Vegan Pomp - When Becoming Too Radical For What You Believe In Goes Terribly Wrong And Becomes Off Putting

“How do you know when a vegan enters a room?”

“How?”

“They’ll tell you.”

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The classic vegan joke. We’ve all heard at least one, yet the whole vegan community scratches its heads at and contributes to them simultaneously. Vegans often hear gripe from omnivores for being self-righteousness and judgmental, but if you are a vegan you might wonder why you and all your benevolent friends have become a punchline for caring about animals.

Though simple in concept, the line between non-judgment and passivism for many vegans is too fine. Commenting on or interfering in others’ diets feels like a way to advocate for a healthier life, animal welfare, and the environment. The vast majority who join the vegan cause do so with noble intentions, but interventions without a genuine understanding of how various societal factors like income, culture, and food security all shape an individual’s diet can sometimes make their efforts very annoying and detrimental. Escaping the vegan echo-chamber might be difficult, but fully and objectively understanding the culture in which diets are shaped is helpful if we are to radically defy it. It is absolutely vital that we as vegans begin widening our focus to include not just the benefits of the diet, but also the accessibility of the lifestyle. Truly accomplishing the plant-based movement’s goals of environmental sustainability, animal welfare, and human health, then, is no longer simply a question of whether or not it works, but how accessible it is to the average person.

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We can start by examining the aesthetics of the vegan life. In the United States, the wellness scene as a whole looks a lot like thin white women in expensive leggings drinking green smoothies. Brands like Whole Foods, Lululemon, and your local juice bars and yoga studios have cemented an association between wellness and high cost, which leaves the vast majority of Americans feeling, if not literally being, excluded. Except for those of us who have the freedom to defy it, there are cultural and commercial forces at hand putting deep health in a microcosmic glass box and reserving it for the elite. These forces start at the lobbying interests of the meat and dairy industries and go far beyond the way people culturally identify meat as a symbol of hospitality and abundance. The longer those on the inside insist that these forces do not exist, or lose touch with the difficulties of a drastic diet change, the longer the option to be vegan will remain out of the majority’s hand.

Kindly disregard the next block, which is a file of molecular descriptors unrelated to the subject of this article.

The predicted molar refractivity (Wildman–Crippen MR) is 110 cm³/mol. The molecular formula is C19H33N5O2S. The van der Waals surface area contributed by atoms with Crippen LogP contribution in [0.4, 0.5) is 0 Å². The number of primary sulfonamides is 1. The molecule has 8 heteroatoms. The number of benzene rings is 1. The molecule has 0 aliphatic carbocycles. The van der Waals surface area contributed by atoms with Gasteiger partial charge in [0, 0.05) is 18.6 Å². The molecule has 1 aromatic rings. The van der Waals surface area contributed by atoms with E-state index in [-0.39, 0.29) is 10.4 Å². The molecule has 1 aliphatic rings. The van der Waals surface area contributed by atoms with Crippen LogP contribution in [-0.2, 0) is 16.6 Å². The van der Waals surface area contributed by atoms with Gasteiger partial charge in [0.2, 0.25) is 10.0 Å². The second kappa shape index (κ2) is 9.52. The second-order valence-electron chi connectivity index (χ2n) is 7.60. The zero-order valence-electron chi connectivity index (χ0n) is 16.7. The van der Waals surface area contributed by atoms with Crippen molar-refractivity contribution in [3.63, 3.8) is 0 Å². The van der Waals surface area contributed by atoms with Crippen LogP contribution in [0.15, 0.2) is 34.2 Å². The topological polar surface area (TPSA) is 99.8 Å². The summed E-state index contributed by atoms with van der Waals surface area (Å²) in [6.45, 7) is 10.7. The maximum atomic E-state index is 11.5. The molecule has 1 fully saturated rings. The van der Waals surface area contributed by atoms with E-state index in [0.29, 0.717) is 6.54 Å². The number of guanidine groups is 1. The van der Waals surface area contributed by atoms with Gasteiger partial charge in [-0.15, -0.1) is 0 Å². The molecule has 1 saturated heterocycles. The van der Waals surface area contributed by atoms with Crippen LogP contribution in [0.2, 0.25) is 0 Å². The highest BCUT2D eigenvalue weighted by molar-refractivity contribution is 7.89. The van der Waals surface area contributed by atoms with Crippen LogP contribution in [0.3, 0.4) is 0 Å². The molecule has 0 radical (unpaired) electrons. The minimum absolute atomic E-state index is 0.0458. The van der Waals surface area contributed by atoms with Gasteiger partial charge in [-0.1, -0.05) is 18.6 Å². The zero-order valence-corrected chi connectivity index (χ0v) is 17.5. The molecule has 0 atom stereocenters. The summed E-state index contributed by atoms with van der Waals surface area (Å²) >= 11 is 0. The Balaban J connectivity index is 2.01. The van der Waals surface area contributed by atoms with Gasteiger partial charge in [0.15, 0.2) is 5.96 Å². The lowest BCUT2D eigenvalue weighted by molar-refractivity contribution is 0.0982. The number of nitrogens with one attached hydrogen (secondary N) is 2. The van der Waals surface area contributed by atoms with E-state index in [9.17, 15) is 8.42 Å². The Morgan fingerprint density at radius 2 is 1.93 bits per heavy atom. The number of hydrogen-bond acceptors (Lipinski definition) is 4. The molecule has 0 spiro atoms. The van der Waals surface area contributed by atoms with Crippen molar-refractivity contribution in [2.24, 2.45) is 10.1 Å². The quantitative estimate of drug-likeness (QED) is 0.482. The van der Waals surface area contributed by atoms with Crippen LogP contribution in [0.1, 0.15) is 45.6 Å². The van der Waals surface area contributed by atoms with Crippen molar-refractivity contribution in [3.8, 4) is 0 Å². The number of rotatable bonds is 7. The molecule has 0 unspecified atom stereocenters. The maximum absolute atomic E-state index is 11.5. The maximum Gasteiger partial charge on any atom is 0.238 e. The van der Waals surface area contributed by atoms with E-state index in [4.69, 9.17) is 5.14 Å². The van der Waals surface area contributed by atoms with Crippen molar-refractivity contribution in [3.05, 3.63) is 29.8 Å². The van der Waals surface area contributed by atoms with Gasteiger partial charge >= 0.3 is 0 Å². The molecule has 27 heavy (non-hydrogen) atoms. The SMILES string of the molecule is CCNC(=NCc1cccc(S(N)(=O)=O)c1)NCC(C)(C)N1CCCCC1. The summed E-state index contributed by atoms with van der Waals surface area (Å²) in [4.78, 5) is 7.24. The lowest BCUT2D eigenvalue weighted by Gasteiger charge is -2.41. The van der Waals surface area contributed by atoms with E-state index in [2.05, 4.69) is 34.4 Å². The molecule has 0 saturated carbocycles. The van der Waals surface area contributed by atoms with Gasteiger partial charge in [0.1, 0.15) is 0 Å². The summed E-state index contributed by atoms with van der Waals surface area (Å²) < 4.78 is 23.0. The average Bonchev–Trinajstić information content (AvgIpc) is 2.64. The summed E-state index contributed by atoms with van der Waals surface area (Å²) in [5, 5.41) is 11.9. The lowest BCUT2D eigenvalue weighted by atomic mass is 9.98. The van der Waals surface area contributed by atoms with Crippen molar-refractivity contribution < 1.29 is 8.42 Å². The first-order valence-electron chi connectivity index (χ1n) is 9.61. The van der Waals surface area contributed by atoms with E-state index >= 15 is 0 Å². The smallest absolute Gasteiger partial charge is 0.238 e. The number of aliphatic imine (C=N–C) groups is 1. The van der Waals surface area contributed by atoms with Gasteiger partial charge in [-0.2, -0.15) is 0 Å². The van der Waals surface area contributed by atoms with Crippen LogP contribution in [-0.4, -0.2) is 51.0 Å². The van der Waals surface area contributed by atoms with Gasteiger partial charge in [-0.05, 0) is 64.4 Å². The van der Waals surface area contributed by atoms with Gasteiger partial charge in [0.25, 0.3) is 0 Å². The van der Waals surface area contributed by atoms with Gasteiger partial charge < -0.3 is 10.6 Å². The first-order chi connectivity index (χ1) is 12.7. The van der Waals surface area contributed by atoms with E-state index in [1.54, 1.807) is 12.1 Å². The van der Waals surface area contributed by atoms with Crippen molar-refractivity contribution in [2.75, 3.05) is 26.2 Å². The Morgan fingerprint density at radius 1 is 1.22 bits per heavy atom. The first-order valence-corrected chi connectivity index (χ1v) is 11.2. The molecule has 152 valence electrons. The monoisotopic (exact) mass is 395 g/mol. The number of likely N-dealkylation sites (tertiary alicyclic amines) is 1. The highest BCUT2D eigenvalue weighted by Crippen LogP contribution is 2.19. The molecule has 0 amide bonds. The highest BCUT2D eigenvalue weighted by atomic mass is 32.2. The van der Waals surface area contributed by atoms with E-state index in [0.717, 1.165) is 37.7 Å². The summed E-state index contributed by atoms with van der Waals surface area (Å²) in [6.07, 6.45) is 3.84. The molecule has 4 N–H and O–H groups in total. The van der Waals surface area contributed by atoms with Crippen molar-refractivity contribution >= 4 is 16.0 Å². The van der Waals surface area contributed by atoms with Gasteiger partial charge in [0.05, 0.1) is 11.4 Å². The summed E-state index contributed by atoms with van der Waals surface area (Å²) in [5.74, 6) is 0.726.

Aside from its elitist associations, the “vegan pomp" phenomenon also regularly manifests itself in the form of misguided animal advocacy. The use of macabre displays of animal cruelty in promotional material, videos and other forms of media is an age-old tactic of fear-based vegan evangelism that is often a short-sighted means of attracting supporters because of its antagonistic nature. The secrets of factory farming and the true origins of our food need to be unveiled, this is inarguable, but subjecting individuals to this involuntarily creates discomfort and causes repulsion instead of receptivity. It is in the interest of the movement to cultivate an open dialogue about food production and animal rights in a way that puts ego aside and seeks to create general understanding among those that just don't know any better. This means a clear demarcation between generating guilt and expanding awareness, because the former not only drives people away from the sources of this information, but simultaneously creates a barrier of superciliousness and isolation around the vegan community.

Looking forward, it might be helpful for contemporary vegans to draw on two foundational teachings of Buddhism as practical prevention against vegan pomp. These are compassion and non-attachment. As defined by the Dalai Lama, compassion is “a mental attitude based on the wish for others to be free of suffering [that] is associated with a sense of commitment, responsibility, and respect towards the other.” He teaches that it is pertinent this compassion remains emotionally unattached, meaning we seek not to gain something from being compassionate, but that we are simply compassionate because every human deserves it - herbivore or omnivore.